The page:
Newell learns from greats in drive to be Luton's special one

Premiership winner draws on 34 years experience to develop a management style which is paying off at Kenilworth Road, writes Jason Burt
Click to follow
The Independent Football

Under the bridge, across the ramshackle car park, where the "Main Reception" sign lies upside down, propped against a wire fence, and through a warren of corridors lies Mike Newell's office. There the manager of Luton Town recalls what he told the players, the day he took over 30 months ago.

"The first thing I said," Newell explains, "is that I was just an average player - I believe that's all I was - but I managed to play at the highest level because I was a good professional. Nobody trained harder. Nobody. There were better players, but I knew what was required. And that's all I asked of them. Not to be the best player, but to be the best professional and give everything. I can accept failings and not being able to do certain things. But don't leave anything behind. Come and give everything."

It is a speech, delivered with Newell's quiet intensity, that is both self-effacing, given his impressive achievements as a striker for Blackburn Rovers, Everton and - of course - Luton - and studiously inspiring. It was also made in the "strangest" of situations with the new man taking over, following the sacking of Joe Kinnear and Mick Harford, through a bizarre phone poll organised by the then chairman, John Gurney, and just weeks after he had been dismissed by Hartlepool. "They didn't know me from Adam," Newell, 40, adds.

Soon Luton were in administration. "And that probably took the pressure off me," the manager admits. "It was basically, 'Get on with what you have got'. People's expectations were, 'Oh Christ, if we stay in the League we've done well'. All of a sudden we're in the top six and people are thinking, 'This is brilliant, we're working under restrictions and there's something good here'."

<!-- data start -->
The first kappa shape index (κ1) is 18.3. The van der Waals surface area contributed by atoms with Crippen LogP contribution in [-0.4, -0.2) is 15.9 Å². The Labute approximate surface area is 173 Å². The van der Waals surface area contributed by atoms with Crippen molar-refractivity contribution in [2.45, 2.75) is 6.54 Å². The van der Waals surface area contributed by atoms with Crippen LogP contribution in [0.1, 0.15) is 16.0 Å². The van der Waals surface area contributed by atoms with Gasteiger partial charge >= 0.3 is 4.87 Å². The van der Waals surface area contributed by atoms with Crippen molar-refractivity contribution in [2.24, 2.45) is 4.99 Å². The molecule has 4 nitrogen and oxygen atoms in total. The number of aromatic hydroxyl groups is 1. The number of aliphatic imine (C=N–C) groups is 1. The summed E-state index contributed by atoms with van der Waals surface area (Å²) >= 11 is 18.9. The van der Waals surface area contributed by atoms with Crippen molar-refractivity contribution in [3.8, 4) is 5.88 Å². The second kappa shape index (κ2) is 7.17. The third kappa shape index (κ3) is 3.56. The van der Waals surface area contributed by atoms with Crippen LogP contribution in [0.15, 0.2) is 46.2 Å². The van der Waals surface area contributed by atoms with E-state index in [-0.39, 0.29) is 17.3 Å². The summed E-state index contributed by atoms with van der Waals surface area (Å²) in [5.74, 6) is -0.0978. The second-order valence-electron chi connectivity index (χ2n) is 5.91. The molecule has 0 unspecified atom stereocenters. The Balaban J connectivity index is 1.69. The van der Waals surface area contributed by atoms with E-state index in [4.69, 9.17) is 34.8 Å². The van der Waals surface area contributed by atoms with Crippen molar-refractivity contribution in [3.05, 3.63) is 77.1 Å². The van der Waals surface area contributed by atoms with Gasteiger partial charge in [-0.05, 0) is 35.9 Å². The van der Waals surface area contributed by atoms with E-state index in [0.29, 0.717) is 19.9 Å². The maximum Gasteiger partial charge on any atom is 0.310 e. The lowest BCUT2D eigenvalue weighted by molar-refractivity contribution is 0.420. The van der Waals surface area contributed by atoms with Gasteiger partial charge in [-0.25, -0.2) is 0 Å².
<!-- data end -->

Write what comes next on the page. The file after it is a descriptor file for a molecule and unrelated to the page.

Newell, limited to just 20 players and with two teenage goalkeepers, also detected it in the "strong characters" within his team.

"We've got players for whom the club means a lot," he says. "They want to re-sign here. I've played for some big clubs. At Blackburn, for five years, we were on the crest of a wave, but the team spirit here is as good."

Not that Newell mentions his time at Blackburn - where he was the club's first million-pound player, partnered Alan Shearer, won the Premiership under Kenny Dalglish and scored what is still the fastest hat-trick in Champions' League history - often. "You can't force yourself on people," says Newell.

Indeed, the dressing-room at Luton, he says, runs itself. "I let them have a free hand," Newell explains. "They make up the rules. They keep on top of each other." Neither is there some kind of laissez-faire attitude. Newell talks with a passion about his schooling in the game, his roots at Liverpool, the years he spent watching, from 12 to 18, and learning at the club's training ground, Melwood. Of Bill Shankly, Bob Paisley and the boot-room mentality.

The FA Cup draw, hosting the European champions, could not have been more perfect for Newell, who also, 18 years ago, scored in Luton's 3-0 win over Liverpool at the same stage of the competition on Kenilworth Road's infamous plastic pitch.

"I used to go training on a Tuesday and Thursday night," he recalls of his time at Liverpool. "They'd let us go out and warm up ourselves, boot balls about and the rest of it on the floodlit pitch. And you'd think that no one was interested. But I spotted them one day looking through the mesh that used to cover the windows. They'd be watching every single player."

It is what Newell does also. He likens the skill to training racehorses. "They know when to run them, in which race, and when they are at their fittest, when they have a problem. And that's what I do," he says. He watches, observes - but does not supervise training and talks to the players as a group only on match days. More often, he feels, and he would "lose the effect".